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THE The Ones Who Walk Away ONES From Omelas WHO WALK AWAY FROM OMELAS

A story by Ursula K. Le Guin Illustrated by Hays

A story by Ursula K. Le Guin Illustrated by Hazel Tan

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With a clamor of bells that set the swallows soaring, the Festival of Summer came to the city Omelas, bright-towered by the sea.

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Joyous! How is one to tell about joy? How describe the citizens of Omelas? This follows from the fact that the people of Omelas are happy people. Happiness is based on a just discrimination of what is necessary, what is neither necessary nor destructive, and what is destructive.

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They were not simple folk, you see, though they were happy. But we do not say the words of cheer much any more. One thing I know there is none of in Omelas is guilt. But what else should there be? All smiles have become archaic.

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What else belongs in the joyous city? The sense of victory, surely, the celebration of courage.

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In a basement under one of the beautiful public buildings of Omelas, or perhaps in the cellar of one of its spacious private homes, there is a room. It has one locked door, and no window.

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In the room a child is sitting. It could be a boy or a girl. They all know it is there, all the people of Omelas. Some of them have come to see it, others are content merely to know it is there. They all know that it has to be there. Some of them understand why, and some do not, but they all understand that their happiness, the beauty of their city, the tenderness of their friendships, the health of their children, the wisdom of their scholars, the skill of their makers, even the abundance of their harvest and the kindly weathers of their skies, depend wholly on this child’s abominable misery. The terms are strict and absolute; there may not even be a kind word spoken to the child.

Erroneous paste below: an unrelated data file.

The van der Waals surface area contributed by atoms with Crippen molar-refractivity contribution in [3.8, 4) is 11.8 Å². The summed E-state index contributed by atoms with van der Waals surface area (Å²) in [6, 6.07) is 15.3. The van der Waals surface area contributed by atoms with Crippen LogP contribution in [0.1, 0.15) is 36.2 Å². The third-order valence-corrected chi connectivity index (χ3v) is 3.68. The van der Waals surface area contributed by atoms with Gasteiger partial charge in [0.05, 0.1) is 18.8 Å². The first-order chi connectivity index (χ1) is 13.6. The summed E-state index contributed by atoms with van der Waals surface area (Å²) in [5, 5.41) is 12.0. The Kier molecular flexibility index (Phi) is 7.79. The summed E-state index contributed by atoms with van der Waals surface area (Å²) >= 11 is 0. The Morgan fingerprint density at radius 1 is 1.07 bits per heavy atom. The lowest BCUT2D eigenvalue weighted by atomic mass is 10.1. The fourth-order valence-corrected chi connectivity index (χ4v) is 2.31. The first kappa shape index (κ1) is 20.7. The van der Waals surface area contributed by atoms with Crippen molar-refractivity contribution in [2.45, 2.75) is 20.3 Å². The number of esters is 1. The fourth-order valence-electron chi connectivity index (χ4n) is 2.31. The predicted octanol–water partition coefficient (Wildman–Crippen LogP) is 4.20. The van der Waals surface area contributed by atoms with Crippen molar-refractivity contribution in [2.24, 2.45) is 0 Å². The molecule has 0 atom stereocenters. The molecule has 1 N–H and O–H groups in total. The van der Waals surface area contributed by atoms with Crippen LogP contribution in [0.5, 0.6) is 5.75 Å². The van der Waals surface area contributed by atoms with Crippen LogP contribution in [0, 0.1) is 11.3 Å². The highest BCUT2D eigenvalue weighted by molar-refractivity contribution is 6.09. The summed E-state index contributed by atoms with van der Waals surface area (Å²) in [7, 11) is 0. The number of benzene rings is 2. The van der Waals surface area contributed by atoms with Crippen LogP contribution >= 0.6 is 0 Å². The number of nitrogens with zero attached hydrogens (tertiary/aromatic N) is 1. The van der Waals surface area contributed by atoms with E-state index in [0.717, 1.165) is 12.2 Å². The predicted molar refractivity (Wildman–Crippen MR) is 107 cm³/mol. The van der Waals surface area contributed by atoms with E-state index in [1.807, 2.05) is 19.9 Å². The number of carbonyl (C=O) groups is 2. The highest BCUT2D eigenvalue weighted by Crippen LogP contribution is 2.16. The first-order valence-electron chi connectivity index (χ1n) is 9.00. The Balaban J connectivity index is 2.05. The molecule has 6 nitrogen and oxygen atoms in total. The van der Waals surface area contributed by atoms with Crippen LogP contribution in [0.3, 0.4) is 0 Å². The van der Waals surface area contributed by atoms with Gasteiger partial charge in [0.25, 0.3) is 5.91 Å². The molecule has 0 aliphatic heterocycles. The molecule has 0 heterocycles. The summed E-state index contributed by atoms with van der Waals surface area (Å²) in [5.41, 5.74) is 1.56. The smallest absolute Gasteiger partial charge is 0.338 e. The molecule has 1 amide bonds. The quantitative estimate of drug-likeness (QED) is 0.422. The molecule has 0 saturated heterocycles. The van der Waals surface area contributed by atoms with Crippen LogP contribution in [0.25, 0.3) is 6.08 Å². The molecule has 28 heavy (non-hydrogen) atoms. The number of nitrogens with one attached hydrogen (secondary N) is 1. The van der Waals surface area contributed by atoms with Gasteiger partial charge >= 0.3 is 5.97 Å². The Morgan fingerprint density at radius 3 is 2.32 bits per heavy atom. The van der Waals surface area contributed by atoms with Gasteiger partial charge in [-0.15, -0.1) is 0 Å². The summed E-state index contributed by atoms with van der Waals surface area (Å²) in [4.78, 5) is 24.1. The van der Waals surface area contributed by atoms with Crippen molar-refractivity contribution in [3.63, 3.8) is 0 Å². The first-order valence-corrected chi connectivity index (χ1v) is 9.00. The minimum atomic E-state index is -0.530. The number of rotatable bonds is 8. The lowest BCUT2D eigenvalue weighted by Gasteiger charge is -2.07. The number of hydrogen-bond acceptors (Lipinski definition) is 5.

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Their tears at the bitter injustice dry when they begin to perceive the terrible justice of reality, and to accept it. Yet it is their tears and anger, the trying of their generosity and the acceptance of their helplessness, which are perhaps the true source of the splendor of their lives.

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To exchange all the goodness and grace of every life in Omelas for that single, small improvement: to throw away the happiness of thousands for the chance of the happiness of one: that would be to let guilt within the walls indeed. Those are the terms.

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As if that little private silence were the signal, all at once a trumpet sounds from the pavilion near the starting line: imperious, melancholy, piercing.

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As if that little private silence were the signal, all at once a trumpet sounds from the pavilion near the starting line: imperious, melancholy, piercing. The Festival of Summer has begun.

The Festival of Summer has begun.

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In the story, Omelas is a utopian city of happiness and delight, whose inhabitants are intelligent and cultured. Everything about Omelas is pleasing, except for the city’s one atrocity: the good fortune of Omelas requires that a single unfortunate child be kept in perpetual filth, darkness and misery, and that all her citizens should be told of this upon coming of age.

After being exposed to the truth, most of the people of Omelas are initially shocked and disgusted, but are ultimately able to come to terms with the fact and resolve to live their lives in such a manner as to make the suffering of the unfortunate child acceptable. However, a few citizens, young and old, silently walk away from the city, and no one knows where they go. The story ends with “The place they go towards is a place even less imaginable to most of us than the city of happiness. I cannot describe it at all. It is possible it does not exist. But they seem to know where they are going, the ones who walk away from Omelas.�

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The Ones Who Walk Away From Omelas  

An interpreted illustration of the short story by Ursula K. Le Guin.

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